Summary of project PR001492

This data is available at the NIH Common Fund's National Metabolomics Data Repository (NMDR) website, the Metabolomics Workbench,, where it has been assigned Project ID PR001492. The data can be accessed directly via it's Project DOI: 10.21228/M8VX2Q This work is supported by NIH grant, U2C- DK119886.


Project ID: PR001492
Project DOI:doi: 10.21228/M8VX2Q
Project Title:Metabolome and transcriptome analysis of oral mucosa of HIV+ patients reveal a role for polyamine metabolic pathway in T cell dysfunction
Project Type:Clinical research
Project Summary:Metabolic changes of immune cells contribute to both physiological and pathophysiological outcomes of immune reactions. How viruses alter the metabolic states of mucosal T cells and the precise mechanisms underlying the persisting immune dysfunction during chronic viral infections are key questions that have not been fully addressed. Here, by comparing transcriptome and salivary metabolome profiles of the uninfected individuals and people living with HIV (PLWH) on treatment, we found a role of polyamine metabolism in immune perturbations of the oral mucosa of HIV+ patients. Flow cytometry analysis confirmed the higher expression of ornithine decarboxylase (ODC-1) and eukaryotic translation initiation factor 5A (EIF5A), the polyamine metabolism intermediates in CD4+ T cells in PLWH. Mechanistic studies using an in vitro human tonsil organoid infection model revealed that HIV infection of activated T cells also resulted in increased polyamine synthesis, which was dependent on the activities of caspase-1, IL-1β, and ODC-1. HIV-1 also led to elevated dysfunctional regulatory T cells (TregDys) /Thelper 17 (Th17) cell ratios as well as heightened expression of ODC-1, EIF5A, and hypusinated EIF5A. Blockade of caspase-1, ODC-1, and EIF5A hypusination and not HIF-1⍺ or NLRP3 reversed the frequency of TregDys showing the direct impact of polyamine pathway in Treg dysfunction during HIV-1 infection. The addition of exogenous polyamines increased TregDys percentages independent of HIV-1 infection in vitro. Finally, oral mucosal TregDys/Th17 ratios and CD4 hyperactivation positively correlated with the increases in salivary putrescine levels, which were found to be elevated in the saliva of PLWH. Thus, by revealing the role of aberrantly increased polyamine synthesis during HIV infection, our study unveils a new mechanism by which chronic viral infections could drive distinct T cell effector programs and Treg dysfunction.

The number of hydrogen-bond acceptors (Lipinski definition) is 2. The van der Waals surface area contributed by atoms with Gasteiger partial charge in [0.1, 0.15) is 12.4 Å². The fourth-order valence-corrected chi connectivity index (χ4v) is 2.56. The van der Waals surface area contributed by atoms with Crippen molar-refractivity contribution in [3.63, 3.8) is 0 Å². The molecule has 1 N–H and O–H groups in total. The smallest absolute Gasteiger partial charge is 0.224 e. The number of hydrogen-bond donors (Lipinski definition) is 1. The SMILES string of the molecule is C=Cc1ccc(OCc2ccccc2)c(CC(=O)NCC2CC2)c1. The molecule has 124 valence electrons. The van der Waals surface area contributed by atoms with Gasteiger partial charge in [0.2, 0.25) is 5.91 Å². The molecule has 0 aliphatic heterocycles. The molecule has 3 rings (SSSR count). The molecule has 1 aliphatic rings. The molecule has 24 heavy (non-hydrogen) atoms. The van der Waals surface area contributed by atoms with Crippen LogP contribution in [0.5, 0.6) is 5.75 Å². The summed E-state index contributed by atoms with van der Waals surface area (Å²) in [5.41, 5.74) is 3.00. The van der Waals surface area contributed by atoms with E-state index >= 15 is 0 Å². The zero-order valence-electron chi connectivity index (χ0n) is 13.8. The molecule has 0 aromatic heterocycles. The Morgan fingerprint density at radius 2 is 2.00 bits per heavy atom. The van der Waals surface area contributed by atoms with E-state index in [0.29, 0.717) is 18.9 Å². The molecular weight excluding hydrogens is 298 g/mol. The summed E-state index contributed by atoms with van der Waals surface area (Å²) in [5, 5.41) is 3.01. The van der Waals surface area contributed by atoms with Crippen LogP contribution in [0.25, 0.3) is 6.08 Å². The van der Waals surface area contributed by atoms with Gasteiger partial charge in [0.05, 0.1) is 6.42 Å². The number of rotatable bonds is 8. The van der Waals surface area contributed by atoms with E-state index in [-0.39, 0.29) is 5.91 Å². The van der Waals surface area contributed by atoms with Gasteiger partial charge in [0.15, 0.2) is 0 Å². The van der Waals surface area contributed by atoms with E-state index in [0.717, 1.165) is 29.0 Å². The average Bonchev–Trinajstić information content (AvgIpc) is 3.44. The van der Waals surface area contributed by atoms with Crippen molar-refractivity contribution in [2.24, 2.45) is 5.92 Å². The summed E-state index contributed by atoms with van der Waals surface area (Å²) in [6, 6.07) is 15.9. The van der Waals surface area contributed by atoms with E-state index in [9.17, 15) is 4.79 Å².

Institute:Case Western Reserve University
Department:Biological Sciences
Laboratory:Pushpa Pandiyan
Last Name:Pandiyan
First Name:Pushpa
Address:Department of Biological Sciences, School of Dental Medicine, Case Western Reserve University, Cleveland, Ohio, 44106
Funding Source:NIH/NIDCR RO1DE026923
Publications:Under revision
Contributors:Mahalingam SS, Jayaraman S, Bhaskaran N, Schneider E, Faddoul F, Paes da Silva A, Lederman MM, Asaad R, Adkins-Travis K, Shriver LP, and Pandiyan P

Summary of all studies in project PR001492

Study IDStudy TitleSpeciesInstituteAnalysis
(* : Contains Untargted data)
(* : Contains raw data)
ST002328 Metabolome and transcriptome analysis of oral mucosa of HIV+ patients reveal a role for polyamine metabolic pathway in T cell dysfunction Homo sapiens Case Western Reserve University MS 2022-12-01 1 66 Uploaded data (9.7G)*